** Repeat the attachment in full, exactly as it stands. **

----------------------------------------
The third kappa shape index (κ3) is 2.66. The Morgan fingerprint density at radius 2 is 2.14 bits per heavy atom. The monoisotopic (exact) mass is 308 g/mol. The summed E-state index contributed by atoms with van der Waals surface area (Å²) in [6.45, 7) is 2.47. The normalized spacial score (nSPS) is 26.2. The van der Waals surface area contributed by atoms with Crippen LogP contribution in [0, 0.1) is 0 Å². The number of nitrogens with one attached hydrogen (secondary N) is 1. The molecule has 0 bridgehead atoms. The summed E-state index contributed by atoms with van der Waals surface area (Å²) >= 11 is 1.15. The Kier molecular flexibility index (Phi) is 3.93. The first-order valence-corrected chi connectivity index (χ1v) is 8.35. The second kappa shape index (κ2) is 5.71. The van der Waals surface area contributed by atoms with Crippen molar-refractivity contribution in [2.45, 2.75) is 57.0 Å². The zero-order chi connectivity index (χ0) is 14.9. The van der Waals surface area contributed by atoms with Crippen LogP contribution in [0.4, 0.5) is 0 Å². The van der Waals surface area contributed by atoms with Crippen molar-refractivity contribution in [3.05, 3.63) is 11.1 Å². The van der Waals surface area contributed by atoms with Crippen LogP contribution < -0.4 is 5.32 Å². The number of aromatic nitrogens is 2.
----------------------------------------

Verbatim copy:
The third kappa shape index (κ3) is 2.66. The Morgan fingerprint density at radius 2 is 2.14 bits per heavy atom. The monoisotopic (exact) mass is 308 g/mol. The summed E-state index contributed by atoms with van der Waals surface area (Å²) in [6.45, 7) is 2.47. The normalized spacial score (nSPS) is 26.2. The van der Waals surface area contributed by atoms with Crippen LogP contribution in [0, 0.1) is 0 Å². The number of nitrogens with one attached hydrogen (secondary N) is 1. The molecule has 0 bridgehead atoms. The summed E-state index contributed by atoms with van der Waals surface area (Å²) >= 11 is 1.15. The Kier molecular flexibility index (Phi) is 3.93. The first-order valence-corrected chi connectivity index (χ1v) is 8.35. The second kappa shape index (κ2) is 5.71. The van der Waals surface area contributed by atoms with Crippen molar-refractivity contribution in [2.45, 2.75) is 57.0 Å². The zero-order chi connectivity index (χ0) is 14.9. The van der Waals surface area contributed by atoms with Crippen LogP contribution in [0.4, 0.5) is 0 Å². The van der Waals surface area contributed by atoms with Crippen molar-refractivity contribution in [3.05, 3.63) is 11.1 Å². The van der Waals surface area contributed by atoms with Crippen LogP contribution < -0.4 is 5.32 Å². The number of aromatic nitrogens is 2.